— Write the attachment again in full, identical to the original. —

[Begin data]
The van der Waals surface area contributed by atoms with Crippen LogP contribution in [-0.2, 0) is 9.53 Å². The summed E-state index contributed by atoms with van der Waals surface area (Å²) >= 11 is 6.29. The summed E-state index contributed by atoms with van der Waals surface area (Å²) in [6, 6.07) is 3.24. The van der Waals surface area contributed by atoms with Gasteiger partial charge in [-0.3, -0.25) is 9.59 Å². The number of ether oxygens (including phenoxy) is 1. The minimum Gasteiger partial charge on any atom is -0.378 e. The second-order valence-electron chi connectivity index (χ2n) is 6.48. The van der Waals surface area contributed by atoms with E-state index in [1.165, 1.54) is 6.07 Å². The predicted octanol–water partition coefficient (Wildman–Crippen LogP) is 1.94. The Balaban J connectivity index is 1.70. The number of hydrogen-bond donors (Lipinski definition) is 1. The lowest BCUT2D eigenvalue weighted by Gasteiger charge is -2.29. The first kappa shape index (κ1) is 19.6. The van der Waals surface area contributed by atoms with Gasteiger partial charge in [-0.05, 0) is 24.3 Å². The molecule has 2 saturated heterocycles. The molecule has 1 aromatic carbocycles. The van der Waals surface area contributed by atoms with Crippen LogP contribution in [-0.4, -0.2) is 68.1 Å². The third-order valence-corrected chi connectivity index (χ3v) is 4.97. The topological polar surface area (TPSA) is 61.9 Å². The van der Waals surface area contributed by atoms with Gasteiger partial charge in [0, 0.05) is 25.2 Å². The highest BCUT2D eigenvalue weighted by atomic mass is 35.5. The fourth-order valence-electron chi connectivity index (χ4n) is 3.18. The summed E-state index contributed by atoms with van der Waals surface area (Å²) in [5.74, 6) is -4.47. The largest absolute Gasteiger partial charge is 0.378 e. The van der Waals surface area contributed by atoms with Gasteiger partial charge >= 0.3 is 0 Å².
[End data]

The van der Waals surface area contributed by atoms with Crippen LogP contribution in [-0.2, 0) is 9.53 Å². The summed E-state index contributed by atoms with van der Waals surface area (Å²) >= 11 is 6.29. The summed E-state index contributed by atoms with van der Waals surface area (Å²) in [6, 6.07) is 3.24. The van der Waals surface area contributed by atoms with Gasteiger partial charge in [-0.3, -0.25) is 9.59 Å². The number of ether oxygens (including phenoxy) is 1. The minimum Gasteiger partial charge on any atom is -0.378 e. The second-order valence-electron chi connectivity index (χ2n) is 6.48. The van der Waals surface area contributed by atoms with E-state index in [1.165, 1.54) is 6.07 Å². The predicted octanol–water partition coefficient (Wildman–Crippen LogP) is 1.94. The Balaban J connectivity index is 1.70. The number of hydrogen-bond donors (Lipinski definition) is 1. The lowest BCUT2D eigenvalue weighted by Gasteiger charge is -2.29. The first kappa shape index (κ1) is 19.6. The van der Waals surface area contributed by atoms with Gasteiger partial charge in [-0.05, 0) is 24.3 Å². The molecule has 2 saturated heterocycles. The molecule has 1 aromatic carbocycles. The van der Waals surface area contributed by atoms with Crippen LogP contribution in [-0.4, -0.2) is 68.1 Å². The third-order valence-corrected chi connectivity index (χ3v) is 4.97. The topological polar surface area (TPSA) is 61.9 Å². The van der Waals surface area contributed by atoms with Gasteiger partial charge in [0, 0.05) is 25.2 Å². The highest BCUT2D eigenvalue weighted by atomic mass is 35.5. The fourth-order valence-electron chi connectivity index (χ4n) is 3.18. The summed E-state index contributed by atoms with van der Waals surface area (Å²) in [5.74, 6) is -4.47. The largest absolute Gasteiger partial charge is 0.378 e. The van der Waals surface area contributed by atoms with Gasteiger partial charge >= 0.3 is 0 Å².